How Could this Happen — $1.4 MM Gone

Correspondent Michael sent in this story about a couple of parking attendants who, over a three year period stole $1.4 million in cash from the 2000 car surface lot at the Smithsonian air and space center near Washington DC.  They were caught after a confidential informant tipped off the Smithsonian and the FBI.

The Office of the Inspector General and the FBI then began auditing the facility by actually, can you believe it, counting all the cars that came in on given days and reconciling the number with the amount of cash turned in. (This was a flat rate lot so it was rather a simple procedure.)

Once they had some numbers, it was fairly easy to extrapolate the amount stolen, determine the culprits, and send them to jail.

Does anyone see a problem here?

If you read the attached article you will find that the lot was being run by a parking operator, a very well known and respected operator in the DC area. Where were they when all this was going on.  The inference is that the manager of the lot was at least aware of the scam and getting some kickbacks.

Don’t operator’s have auditors and shouldn’t they periodically sit outside the lot, count the cars coming in and compare that with the “take.”  This is not brain surgery. It seems that the operator did little to stop the thefts until the CUSTOMER actually discovered it and took action. (They did install counters but they were easily unplugged. THE CUSTOMER installed tamper proof counters after the theft was discovered.)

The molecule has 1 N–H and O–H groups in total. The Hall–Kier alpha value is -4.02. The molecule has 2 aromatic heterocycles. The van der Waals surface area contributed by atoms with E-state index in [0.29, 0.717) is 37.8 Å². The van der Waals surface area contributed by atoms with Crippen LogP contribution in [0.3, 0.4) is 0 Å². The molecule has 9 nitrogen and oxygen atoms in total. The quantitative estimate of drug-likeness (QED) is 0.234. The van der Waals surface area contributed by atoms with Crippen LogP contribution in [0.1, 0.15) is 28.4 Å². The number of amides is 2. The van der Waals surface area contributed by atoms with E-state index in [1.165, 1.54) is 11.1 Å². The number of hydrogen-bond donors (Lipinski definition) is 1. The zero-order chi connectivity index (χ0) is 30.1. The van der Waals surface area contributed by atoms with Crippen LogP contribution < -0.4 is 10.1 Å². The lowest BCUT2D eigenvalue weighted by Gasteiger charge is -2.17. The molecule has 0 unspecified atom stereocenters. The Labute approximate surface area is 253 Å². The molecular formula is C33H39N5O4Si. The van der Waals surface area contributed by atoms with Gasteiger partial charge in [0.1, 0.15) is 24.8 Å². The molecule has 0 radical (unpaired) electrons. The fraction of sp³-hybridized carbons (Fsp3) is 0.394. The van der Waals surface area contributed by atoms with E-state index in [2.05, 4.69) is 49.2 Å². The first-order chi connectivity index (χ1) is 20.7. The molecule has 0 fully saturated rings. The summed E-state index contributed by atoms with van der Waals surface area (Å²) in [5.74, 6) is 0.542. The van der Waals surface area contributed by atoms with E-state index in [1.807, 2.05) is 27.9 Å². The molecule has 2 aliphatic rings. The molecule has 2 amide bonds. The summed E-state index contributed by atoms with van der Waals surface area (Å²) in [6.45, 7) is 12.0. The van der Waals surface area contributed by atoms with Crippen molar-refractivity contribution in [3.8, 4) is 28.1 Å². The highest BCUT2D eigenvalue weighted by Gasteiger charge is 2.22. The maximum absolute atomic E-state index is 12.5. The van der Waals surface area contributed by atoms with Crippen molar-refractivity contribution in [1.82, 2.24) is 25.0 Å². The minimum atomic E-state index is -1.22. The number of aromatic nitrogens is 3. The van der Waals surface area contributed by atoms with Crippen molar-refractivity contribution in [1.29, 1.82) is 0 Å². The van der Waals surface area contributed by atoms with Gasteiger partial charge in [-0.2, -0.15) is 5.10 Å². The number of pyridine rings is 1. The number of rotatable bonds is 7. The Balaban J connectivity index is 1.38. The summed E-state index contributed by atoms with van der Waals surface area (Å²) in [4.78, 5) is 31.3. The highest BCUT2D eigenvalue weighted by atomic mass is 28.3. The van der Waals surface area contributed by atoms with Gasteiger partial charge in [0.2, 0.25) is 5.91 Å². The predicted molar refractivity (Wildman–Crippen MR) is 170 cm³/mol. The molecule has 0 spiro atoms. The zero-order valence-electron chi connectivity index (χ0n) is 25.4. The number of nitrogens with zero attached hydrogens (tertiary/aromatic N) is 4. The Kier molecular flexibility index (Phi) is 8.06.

And you wonder why customers complain about the fees charged by operators.



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One Response to How Could this Happen — $1.4 MM Gone

  1. Charles Huntzinger says:

    The operator is potentially liable for the stolen money. Too often operators try to operate on a shoe string and minimal fees and never develop their infrastructure to prevent theft. One must have a layered approach of technology, auditors and analysis of revenue-ticket ave norms. I have had great auditors like Al O Hara (ala Sherlock)who smelled out that something was amiss thus protecting the company and the client. If industry norm is having audits and auditors and the operator was not auditing there is a potential suit.

    Charles Huntzinger

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